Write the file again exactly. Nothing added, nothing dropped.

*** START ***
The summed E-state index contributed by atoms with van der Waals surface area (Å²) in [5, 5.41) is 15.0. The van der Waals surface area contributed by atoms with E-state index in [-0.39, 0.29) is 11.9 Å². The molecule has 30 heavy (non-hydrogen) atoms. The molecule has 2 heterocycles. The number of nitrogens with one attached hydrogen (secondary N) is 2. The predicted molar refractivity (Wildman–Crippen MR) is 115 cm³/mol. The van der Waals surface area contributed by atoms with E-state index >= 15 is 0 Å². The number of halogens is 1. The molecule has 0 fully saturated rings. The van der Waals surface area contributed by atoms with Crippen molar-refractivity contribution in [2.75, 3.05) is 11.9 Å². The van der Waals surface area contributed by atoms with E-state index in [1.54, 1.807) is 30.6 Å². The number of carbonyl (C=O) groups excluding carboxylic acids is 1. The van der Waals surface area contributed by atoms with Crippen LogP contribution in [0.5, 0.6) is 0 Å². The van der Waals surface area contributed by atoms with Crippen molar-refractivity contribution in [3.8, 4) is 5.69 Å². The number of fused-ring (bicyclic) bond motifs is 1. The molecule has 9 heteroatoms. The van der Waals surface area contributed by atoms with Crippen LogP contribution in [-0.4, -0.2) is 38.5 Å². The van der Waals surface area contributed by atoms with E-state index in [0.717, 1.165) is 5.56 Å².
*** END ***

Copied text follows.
The summed E-state index contributed by atoms with van der Waals surface area (Å²) in [5, 5.41) is 15.0. The van der Waals surface area contributed by atoms with E-state index in [-0.39, 0.29) is 11.9 Å². The molecule has 30 heavy (non-hydrogen) atoms. The molecule has 2 heterocycles. The number of nitrogens with one attached hydrogen (secondary N) is 2. The predicted molar refractivity (Wildman–Crippen MR) is 115 cm³/mol. The van der Waals surface area contributed by atoms with E-state index >= 15 is 0 Å². The number of halogens is 1. The molecule has 0 fully saturated rings. The van der Waals surface area contributed by atoms with Crippen molar-refractivity contribution in [2.75, 3.05) is 11.9 Å². The van der Waals surface area contributed by atoms with E-state index in [1.54, 1.807) is 30.6 Å². The number of carbonyl (C=O) groups excluding carboxylic acids is 1. The van der Waals surface area contributed by atoms with Crippen LogP contribution in [0.5, 0.6) is 0 Å². The van der Waals surface area contributed by atoms with Crippen molar-refractivity contribution in [3.8, 4) is 5.69 Å². The number of fused-ring (bicyclic) bond motifs is 1. The molecule has 9 heteroatoms. The van der Waals surface area contributed by atoms with Crippen LogP contribution in [-0.4, -0.2) is 38.5 Å². The van der Waals surface area contributed by atoms with E-state index in [0.717, 1.165) is 5.56 Å².